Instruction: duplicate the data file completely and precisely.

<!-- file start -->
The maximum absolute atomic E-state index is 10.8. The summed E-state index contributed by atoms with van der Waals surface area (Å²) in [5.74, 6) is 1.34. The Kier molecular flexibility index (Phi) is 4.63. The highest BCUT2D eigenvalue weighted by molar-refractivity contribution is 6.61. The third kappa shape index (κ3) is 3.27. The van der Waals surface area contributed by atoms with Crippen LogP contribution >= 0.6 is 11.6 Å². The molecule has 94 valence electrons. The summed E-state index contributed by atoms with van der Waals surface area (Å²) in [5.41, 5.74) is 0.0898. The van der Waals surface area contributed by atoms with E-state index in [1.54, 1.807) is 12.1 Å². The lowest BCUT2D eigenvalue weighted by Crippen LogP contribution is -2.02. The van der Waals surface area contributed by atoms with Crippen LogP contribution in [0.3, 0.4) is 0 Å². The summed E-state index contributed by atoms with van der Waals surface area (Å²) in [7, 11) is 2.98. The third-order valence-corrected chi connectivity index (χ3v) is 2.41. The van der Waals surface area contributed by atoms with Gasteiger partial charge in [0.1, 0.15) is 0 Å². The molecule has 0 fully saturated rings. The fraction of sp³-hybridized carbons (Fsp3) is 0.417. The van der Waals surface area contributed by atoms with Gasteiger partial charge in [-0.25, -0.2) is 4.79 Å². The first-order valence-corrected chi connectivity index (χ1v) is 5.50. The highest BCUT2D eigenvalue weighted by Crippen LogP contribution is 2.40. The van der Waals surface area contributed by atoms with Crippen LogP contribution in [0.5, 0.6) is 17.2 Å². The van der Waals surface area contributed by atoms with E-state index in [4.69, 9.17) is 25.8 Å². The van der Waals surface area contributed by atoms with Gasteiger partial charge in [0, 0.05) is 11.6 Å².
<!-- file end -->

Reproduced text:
The maximum absolute atomic E-state index is 10.8. The summed E-state index contributed by atoms with van der Waals surface area (Å²) in [5.74, 6) is 1.34. The Kier molecular flexibility index (Phi) is 4.63. The highest BCUT2D eigenvalue weighted by molar-refractivity contribution is 6.61. The third kappa shape index (κ3) is 3.27. The van der Waals surface area contributed by atoms with Crippen LogP contribution >= 0.6 is 11.6 Å². The molecule has 94 valence electrons. The summed E-state index contributed by atoms with van der Waals surface area (Å²) in [5.41, 5.74) is 0.0898. The van der Waals surface area contributed by atoms with E-state index in [1.54, 1.807) is 12.1 Å². The lowest BCUT2D eigenvalue weighted by Crippen LogP contribution is -2.02. The van der Waals surface area contributed by atoms with Crippen LogP contribution in [0.3, 0.4) is 0 Å². The summed E-state index contributed by atoms with van der Waals surface area (Å²) in [7, 11) is 2.98. The third-order valence-corrected chi connectivity index (χ3v) is 2.41. The van der Waals surface area contributed by atoms with Gasteiger partial charge in [0.1, 0.15) is 0 Å². The molecule has 0 fully saturated rings. The fraction of sp³-hybridized carbons (Fsp3) is 0.417. The van der Waals surface area contributed by atoms with Gasteiger partial charge in [-0.25, -0.2) is 4.79 Å². The first-order valence-corrected chi connectivity index (χ1v) is 5.50. The highest BCUT2D eigenvalue weighted by Crippen LogP contribution is 2.40. The van der Waals surface area contributed by atoms with Crippen LogP contribution in [0.5, 0.6) is 17.2 Å². The van der Waals surface area contributed by atoms with E-state index in [4.69, 9.17) is 25.8 Å². The van der Waals surface area contributed by atoms with Gasteiger partial charge in [0, 0.05) is 11.6 Å².